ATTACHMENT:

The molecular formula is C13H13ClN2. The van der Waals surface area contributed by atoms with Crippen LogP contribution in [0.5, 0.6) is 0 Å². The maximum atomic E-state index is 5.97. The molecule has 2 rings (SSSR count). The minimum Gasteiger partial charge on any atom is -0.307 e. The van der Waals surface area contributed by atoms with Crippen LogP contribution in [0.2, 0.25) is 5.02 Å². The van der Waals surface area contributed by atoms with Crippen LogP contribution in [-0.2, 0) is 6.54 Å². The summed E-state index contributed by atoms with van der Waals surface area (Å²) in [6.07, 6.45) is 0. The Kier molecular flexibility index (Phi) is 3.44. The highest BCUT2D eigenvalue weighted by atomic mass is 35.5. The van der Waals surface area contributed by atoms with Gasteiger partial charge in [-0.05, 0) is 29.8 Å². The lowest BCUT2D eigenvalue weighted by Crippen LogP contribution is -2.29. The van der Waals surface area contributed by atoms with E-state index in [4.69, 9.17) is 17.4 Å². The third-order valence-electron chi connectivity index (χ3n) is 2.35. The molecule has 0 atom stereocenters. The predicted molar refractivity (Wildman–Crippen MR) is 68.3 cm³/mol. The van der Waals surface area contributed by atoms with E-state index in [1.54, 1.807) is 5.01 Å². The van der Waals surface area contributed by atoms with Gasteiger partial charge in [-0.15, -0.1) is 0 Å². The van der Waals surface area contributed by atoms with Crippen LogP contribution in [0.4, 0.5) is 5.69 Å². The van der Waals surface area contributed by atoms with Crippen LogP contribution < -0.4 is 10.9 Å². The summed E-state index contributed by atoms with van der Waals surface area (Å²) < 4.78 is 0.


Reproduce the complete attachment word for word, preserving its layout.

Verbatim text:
The molecular formula is C13H13ClN2. The van der Waals surface area contributed by atoms with Crippen LogP contribution in [0.5, 0.6) is 0 Å². The maximum atomic E-state index is 5.97. The molecule has 2 rings (SSSR count). The minimum Gasteiger partial charge on any atom is -0.307 e. The van der Waals surface area contributed by atoms with Crippen LogP contribution in [0.2, 0.25) is 5.02 Å². The van der Waals surface area contributed by atoms with Crippen LogP contribution in [-0.2, 0) is 6.54 Å². The summed E-state index contributed by atoms with van der Waals surface area (Å²) in [6.07, 6.45) is 0. The Kier molecular flexibility index (Phi) is 3.44. The highest BCUT2D eigenvalue weighted by atomic mass is 35.5. The van der Waals surface area contributed by atoms with Gasteiger partial charge in [-0.05, 0) is 29.8 Å². The lowest BCUT2D eigenvalue weighted by Crippen LogP contribution is -2.29. The van der Waals surface area contributed by atoms with E-state index in [4.69, 9.17) is 17.4 Å². The third-order valence-electron chi connectivity index (χ3n) is 2.35. The molecule has 0 atom stereocenters. The predicted molar refractivity (Wildman–Crippen MR) is 68.3 cm³/mol. The van der Waals surface area contributed by atoms with E-state index in [1.54, 1.807) is 5.01 Å². The van der Waals surface area contributed by atoms with Gasteiger partial charge in [-0.15, -0.1) is 0 Å². The van der Waals surface area contributed by atoms with Crippen LogP contribution in [0.4, 0.5) is 5.69 Å². The van der Waals surface area contributed by atoms with Crippen LogP contribution < -0.4 is 10.9 Å². The summed E-state index contributed by atoms with van der Waals surface area (Å²) < 4.78 is 0.